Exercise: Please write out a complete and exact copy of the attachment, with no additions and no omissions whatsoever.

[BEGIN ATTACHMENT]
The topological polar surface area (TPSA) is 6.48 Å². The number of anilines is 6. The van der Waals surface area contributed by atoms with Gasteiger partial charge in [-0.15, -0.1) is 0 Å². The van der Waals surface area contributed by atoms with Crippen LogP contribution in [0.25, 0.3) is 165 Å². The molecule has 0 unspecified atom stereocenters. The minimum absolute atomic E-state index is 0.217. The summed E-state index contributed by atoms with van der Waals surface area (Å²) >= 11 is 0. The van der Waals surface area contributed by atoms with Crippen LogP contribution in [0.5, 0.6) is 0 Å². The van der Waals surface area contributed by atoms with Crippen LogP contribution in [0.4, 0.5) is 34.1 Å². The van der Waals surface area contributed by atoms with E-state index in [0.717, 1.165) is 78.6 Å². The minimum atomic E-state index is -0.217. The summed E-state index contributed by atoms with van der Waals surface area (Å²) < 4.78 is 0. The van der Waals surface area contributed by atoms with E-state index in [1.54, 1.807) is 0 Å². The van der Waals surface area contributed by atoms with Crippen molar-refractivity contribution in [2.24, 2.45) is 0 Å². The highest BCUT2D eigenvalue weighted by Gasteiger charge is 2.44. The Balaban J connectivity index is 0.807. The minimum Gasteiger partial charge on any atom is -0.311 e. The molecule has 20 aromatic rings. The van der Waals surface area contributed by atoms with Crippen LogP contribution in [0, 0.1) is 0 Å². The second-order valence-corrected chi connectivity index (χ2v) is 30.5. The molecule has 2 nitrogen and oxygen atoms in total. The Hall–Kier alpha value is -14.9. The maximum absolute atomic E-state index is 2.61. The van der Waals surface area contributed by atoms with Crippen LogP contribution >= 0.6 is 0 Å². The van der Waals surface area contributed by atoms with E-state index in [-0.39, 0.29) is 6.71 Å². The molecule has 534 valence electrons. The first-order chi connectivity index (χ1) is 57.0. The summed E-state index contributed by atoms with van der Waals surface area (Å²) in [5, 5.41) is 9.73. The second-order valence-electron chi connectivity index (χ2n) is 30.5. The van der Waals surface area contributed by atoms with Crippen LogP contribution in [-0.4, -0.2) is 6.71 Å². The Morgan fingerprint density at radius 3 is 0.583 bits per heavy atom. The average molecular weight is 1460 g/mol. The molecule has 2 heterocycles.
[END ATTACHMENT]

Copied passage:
The topological polar surface area (TPSA) is 6.48 Å². The number of anilines is 6. The van der Waals surface area contributed by atoms with Gasteiger partial charge in [-0.15, -0.1) is 0 Å². The van der Waals surface area contributed by atoms with Crippen LogP contribution in [0.25, 0.3) is 165 Å². The molecule has 0 unspecified atom stereocenters. The minimum absolute atomic E-state index is 0.217. The summed E-state index contributed by atoms with van der Waals surface area (Å²) >= 11 is 0. The van der Waals surface area contributed by atoms with Crippen LogP contribution in [0.5, 0.6) is 0 Å². The van der Waals surface area contributed by atoms with Crippen LogP contribution in [0.4, 0.5) is 34.1 Å². The van der Waals surface area contributed by atoms with E-state index in [0.717, 1.165) is 78.6 Å². The minimum atomic E-state index is -0.217. The summed E-state index contributed by atoms with van der Waals surface area (Å²) < 4.78 is 0. The van der Waals surface area contributed by atoms with E-state index in [1.54, 1.807) is 0 Å². The van der Waals surface area contributed by atoms with Crippen molar-refractivity contribution in [2.24, 2.45) is 0 Å². The highest BCUT2D eigenvalue weighted by Gasteiger charge is 2.44. The Balaban J connectivity index is 0.807. The minimum Gasteiger partial charge on any atom is -0.311 e. The molecule has 20 aromatic rings. The van der Waals surface area contributed by atoms with Crippen LogP contribution in [0, 0.1) is 0 Å². The second-order valence-corrected chi connectivity index (χ2v) is 30.5. The molecule has 2 nitrogen and oxygen atoms in total. The Hall–Kier alpha value is -14.9. The maximum absolute atomic E-state index is 2.61. The van der Waals surface area contributed by atoms with Crippen LogP contribution >= 0.6 is 0 Å². The van der Waals surface area contributed by atoms with E-state index in [-0.39, 0.29) is 6.71 Å². The molecule has 534 valence electrons. The first-order chi connectivity index (χ1) is 57.0. The summed E-state index contributed by atoms with van der Waals surface area (Å²) in [5, 5.41) is 9.73. The second-order valence-electron chi connectivity index (χ2n) is 30.5. The van der Waals surface area contributed by atoms with Crippen LogP contribution in [-0.4, -0.2) is 6.71 Å². The Morgan fingerprint density at radius 3 is 0.583 bits per heavy atom. The average molecular weight is 1460 g/mol. The molecule has 2 heterocycles.